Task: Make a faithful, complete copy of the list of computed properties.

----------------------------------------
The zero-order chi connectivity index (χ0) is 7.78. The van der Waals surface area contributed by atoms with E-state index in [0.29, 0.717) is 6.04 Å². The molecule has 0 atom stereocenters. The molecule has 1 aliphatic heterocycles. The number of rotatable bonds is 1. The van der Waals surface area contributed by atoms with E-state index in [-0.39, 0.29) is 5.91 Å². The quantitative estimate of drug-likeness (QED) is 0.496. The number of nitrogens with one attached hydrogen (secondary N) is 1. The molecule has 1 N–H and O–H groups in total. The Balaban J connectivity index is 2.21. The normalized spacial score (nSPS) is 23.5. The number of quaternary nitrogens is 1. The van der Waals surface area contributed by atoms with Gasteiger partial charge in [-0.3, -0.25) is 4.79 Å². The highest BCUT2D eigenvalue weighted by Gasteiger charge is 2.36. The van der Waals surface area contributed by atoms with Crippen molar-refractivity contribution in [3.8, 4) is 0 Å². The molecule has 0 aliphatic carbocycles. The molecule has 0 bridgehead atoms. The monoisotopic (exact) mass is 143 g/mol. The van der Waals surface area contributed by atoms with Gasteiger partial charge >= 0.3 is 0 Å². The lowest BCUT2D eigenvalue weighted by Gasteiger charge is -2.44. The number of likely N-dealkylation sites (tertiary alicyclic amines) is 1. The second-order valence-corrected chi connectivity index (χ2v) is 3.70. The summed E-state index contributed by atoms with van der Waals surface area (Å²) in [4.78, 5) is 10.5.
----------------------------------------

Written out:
The zero-order chi connectivity index (χ0) is 7.78. The van der Waals surface area contributed by atoms with E-state index in [0.29, 0.717) is 6.04 Å². The molecule has 0 atom stereocenters. The molecule has 1 aliphatic heterocycles. The number of rotatable bonds is 1. The van der Waals surface area contributed by atoms with E-state index in [-0.39, 0.29) is 5.91 Å². The quantitative estimate of drug-likeness (QED) is 0.496. The number of nitrogens with one attached hydrogen (secondary N) is 1. The molecule has 1 N–H and O–H groups in total. The Balaban J connectivity index is 2.21. The normalized spacial score (nSPS) is 23.5. The number of quaternary nitrogens is 1. The van der Waals surface area contributed by atoms with Gasteiger partial charge in [-0.3, -0.25) is 4.79 Å². The highest BCUT2D eigenvalue weighted by Gasteiger charge is 2.36. The van der Waals surface area contributed by atoms with Crippen molar-refractivity contribution in [3.8, 4) is 0 Å². The molecule has 0 aliphatic carbocycles. The molecule has 0 bridgehead atoms. The monoisotopic (exact) mass is 143 g/mol. The van der Waals surface area contributed by atoms with Gasteiger partial charge >= 0.3 is 0 Å². The lowest BCUT2D eigenvalue weighted by Gasteiger charge is -2.44. The number of likely N-dealkylation sites (tertiary alicyclic amines) is 1. The second-order valence-corrected chi connectivity index (χ2v) is 3.70. The summed E-state index contributed by atoms with van der Waals surface area (Å²) in [4.78, 5) is 10.5.